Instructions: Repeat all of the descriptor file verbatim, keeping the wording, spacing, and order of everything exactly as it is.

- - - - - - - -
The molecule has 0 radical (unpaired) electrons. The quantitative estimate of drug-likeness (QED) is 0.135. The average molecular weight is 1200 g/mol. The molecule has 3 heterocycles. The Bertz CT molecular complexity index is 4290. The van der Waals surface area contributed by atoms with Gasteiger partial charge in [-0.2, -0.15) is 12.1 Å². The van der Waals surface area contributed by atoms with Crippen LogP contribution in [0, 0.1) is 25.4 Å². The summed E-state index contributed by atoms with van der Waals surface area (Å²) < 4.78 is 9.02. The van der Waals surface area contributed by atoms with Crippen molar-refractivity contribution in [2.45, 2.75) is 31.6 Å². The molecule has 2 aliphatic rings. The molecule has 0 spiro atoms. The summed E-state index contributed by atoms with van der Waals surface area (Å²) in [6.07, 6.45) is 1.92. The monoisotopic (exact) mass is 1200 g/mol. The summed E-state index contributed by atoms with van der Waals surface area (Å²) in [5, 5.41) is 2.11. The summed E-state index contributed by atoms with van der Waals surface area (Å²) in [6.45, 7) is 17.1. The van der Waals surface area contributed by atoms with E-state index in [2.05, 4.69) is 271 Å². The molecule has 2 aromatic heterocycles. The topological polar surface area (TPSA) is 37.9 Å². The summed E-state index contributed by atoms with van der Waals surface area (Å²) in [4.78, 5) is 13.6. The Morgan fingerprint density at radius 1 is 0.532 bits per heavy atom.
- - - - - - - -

The molecule has 0 radical (unpaired) electrons. The quantitative estimate of drug-likeness (QED) is 0.135. The average molecular weight is 1200 g/mol. The molecule has 3 heterocycles. The Bertz CT molecular complexity index is 4290. The van der Waals surface area contributed by atoms with Gasteiger partial charge in [-0.2, -0.15) is 12.1 Å². The van der Waals surface area contributed by atoms with Crippen LogP contribution in [0, 0.1) is 25.4 Å². The summed E-state index contributed by atoms with van der Waals surface area (Å²) < 4.78 is 9.02. The van der Waals surface area contributed by atoms with Crippen molar-refractivity contribution in [2.45, 2.75) is 31.6 Å². The molecule has 2 aliphatic rings. The molecule has 0 spiro atoms. The summed E-state index contributed by atoms with van der Waals surface area (Å²) in [6.07, 6.45) is 1.92. The monoisotopic (exact) mass is 1200 g/mol. The summed E-state index contributed by atoms with van der Waals surface area (Å²) in [5, 5.41) is 2.11. The summed E-state index contributed by atoms with van der Waals surface area (Å²) in [6.45, 7) is 17.1. The van der Waals surface area contributed by atoms with E-state index in [2.05, 4.69) is 271 Å². The molecule has 2 aromatic heterocycles. The topological polar surface area (TPSA) is 37.9 Å². The summed E-state index contributed by atoms with van der Waals surface area (Å²) in [4.78, 5) is 13.6. The Morgan fingerprint density at radius 1 is 0.532 bits per heavy atom.